“Over the long term,” Kaine told the General Assembly, “the most important single change we can make is to reform the way we plan at both state and local levels.” He added, “Our current system, in which local governments make land-use decisions and the state follows behind with transportation planning and funding, creates a situation where the left hand doesn’t know what the right hand is doing.”
The bad news is that, while the governor’s diagnosis is generally correct, his solution focuses too much on what not to do. The language about development and growth is not about wisely directing it, but rather about slowing it, curbing it, even halting it.
In advocating more investment in transportation projects, especially adding lanes or building new roads, the governor has missed the opportunity to tie transportation investments much more explicitly to state, county and municipal land-use policies and practices.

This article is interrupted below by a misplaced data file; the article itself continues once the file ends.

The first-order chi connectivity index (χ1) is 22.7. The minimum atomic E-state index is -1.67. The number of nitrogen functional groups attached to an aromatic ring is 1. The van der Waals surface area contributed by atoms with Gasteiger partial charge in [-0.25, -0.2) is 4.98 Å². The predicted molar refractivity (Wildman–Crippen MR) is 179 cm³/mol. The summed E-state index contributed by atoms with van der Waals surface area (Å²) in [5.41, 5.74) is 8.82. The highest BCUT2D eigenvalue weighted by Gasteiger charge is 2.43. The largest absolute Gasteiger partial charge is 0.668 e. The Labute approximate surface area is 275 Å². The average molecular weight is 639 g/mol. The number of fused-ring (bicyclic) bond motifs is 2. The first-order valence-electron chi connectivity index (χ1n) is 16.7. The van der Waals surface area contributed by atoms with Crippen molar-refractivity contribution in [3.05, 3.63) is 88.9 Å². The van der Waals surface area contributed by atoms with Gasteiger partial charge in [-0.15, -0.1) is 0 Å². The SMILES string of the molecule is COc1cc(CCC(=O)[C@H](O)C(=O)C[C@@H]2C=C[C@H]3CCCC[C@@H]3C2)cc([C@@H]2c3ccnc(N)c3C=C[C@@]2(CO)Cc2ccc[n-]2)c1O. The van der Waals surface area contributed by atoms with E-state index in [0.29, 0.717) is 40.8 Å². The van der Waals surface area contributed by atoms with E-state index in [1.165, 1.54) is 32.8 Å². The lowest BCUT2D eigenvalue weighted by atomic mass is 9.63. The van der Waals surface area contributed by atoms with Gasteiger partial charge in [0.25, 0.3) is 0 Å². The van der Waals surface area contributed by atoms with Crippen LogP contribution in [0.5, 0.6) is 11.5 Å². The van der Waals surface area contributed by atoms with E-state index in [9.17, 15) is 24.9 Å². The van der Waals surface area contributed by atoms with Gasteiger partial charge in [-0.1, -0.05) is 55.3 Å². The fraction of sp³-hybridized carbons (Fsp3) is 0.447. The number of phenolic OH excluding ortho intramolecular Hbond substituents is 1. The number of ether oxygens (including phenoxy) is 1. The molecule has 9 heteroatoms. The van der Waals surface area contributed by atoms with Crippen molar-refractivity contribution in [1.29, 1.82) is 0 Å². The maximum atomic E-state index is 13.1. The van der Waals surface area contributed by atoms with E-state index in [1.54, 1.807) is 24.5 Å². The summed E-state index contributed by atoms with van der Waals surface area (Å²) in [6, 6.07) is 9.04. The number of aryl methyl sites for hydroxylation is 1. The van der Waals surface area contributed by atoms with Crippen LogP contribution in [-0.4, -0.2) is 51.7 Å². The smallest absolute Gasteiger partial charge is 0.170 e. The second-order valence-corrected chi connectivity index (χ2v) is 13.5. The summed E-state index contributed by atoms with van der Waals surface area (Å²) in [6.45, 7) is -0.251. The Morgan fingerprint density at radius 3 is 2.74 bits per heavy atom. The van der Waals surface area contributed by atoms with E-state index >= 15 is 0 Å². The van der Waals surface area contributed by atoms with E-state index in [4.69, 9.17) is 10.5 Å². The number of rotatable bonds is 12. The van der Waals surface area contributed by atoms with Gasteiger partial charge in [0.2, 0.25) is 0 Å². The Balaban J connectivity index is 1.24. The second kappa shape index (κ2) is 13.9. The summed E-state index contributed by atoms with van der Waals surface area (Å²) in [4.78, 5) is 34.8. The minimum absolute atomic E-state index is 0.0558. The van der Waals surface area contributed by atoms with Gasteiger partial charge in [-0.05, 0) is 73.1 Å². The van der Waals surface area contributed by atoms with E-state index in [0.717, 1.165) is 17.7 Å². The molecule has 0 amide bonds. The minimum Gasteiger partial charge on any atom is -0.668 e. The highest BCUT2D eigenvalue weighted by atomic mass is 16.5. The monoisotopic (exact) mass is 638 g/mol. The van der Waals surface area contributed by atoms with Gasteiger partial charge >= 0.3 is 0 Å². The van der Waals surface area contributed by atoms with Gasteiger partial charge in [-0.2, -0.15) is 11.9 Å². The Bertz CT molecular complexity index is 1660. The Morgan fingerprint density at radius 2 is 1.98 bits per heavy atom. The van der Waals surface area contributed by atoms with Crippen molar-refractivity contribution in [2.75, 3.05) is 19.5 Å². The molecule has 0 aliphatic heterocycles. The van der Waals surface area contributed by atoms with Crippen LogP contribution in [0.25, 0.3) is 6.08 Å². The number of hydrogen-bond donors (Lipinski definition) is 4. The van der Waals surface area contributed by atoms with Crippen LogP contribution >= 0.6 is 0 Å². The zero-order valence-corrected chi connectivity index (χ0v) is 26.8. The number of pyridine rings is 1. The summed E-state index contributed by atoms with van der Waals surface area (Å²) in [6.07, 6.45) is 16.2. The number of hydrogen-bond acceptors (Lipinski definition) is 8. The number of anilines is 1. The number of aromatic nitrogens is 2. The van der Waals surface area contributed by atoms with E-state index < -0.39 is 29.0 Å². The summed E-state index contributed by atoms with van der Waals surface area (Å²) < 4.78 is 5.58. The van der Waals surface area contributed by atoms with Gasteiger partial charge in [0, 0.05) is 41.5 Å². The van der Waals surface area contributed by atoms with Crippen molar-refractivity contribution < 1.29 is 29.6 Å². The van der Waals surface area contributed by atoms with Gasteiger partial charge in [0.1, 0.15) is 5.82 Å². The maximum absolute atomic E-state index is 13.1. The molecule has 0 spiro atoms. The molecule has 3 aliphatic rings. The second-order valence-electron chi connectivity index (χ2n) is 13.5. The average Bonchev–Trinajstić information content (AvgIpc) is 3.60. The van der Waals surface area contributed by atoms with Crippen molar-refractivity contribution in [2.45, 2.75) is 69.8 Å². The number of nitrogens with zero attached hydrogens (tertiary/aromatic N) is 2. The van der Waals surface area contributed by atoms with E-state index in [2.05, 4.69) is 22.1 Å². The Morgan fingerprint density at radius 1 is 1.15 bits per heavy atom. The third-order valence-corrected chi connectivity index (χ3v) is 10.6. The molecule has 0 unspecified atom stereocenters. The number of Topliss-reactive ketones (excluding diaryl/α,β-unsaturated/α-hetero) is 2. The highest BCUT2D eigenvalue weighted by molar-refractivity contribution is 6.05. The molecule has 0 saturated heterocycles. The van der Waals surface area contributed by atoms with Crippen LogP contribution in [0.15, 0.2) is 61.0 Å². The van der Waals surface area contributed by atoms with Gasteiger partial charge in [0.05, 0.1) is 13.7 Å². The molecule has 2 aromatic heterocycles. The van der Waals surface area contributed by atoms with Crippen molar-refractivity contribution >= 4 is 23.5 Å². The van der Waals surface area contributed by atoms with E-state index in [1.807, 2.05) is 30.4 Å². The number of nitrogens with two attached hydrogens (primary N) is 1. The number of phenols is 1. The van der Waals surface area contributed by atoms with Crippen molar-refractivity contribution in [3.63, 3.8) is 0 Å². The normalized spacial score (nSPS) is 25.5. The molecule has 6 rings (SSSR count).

It “would in fact result in a complete moratorium in the construction of new housing in Northern Virginia,” (said)Â home builder W. Craig Havenner …
Havenner refused to give up: “We don’t believe that the right approach is to shut down the economy while we catch up from 20-plus years of a complete lack of funding, particularly in the transportation area.”
More on the two WP articles later.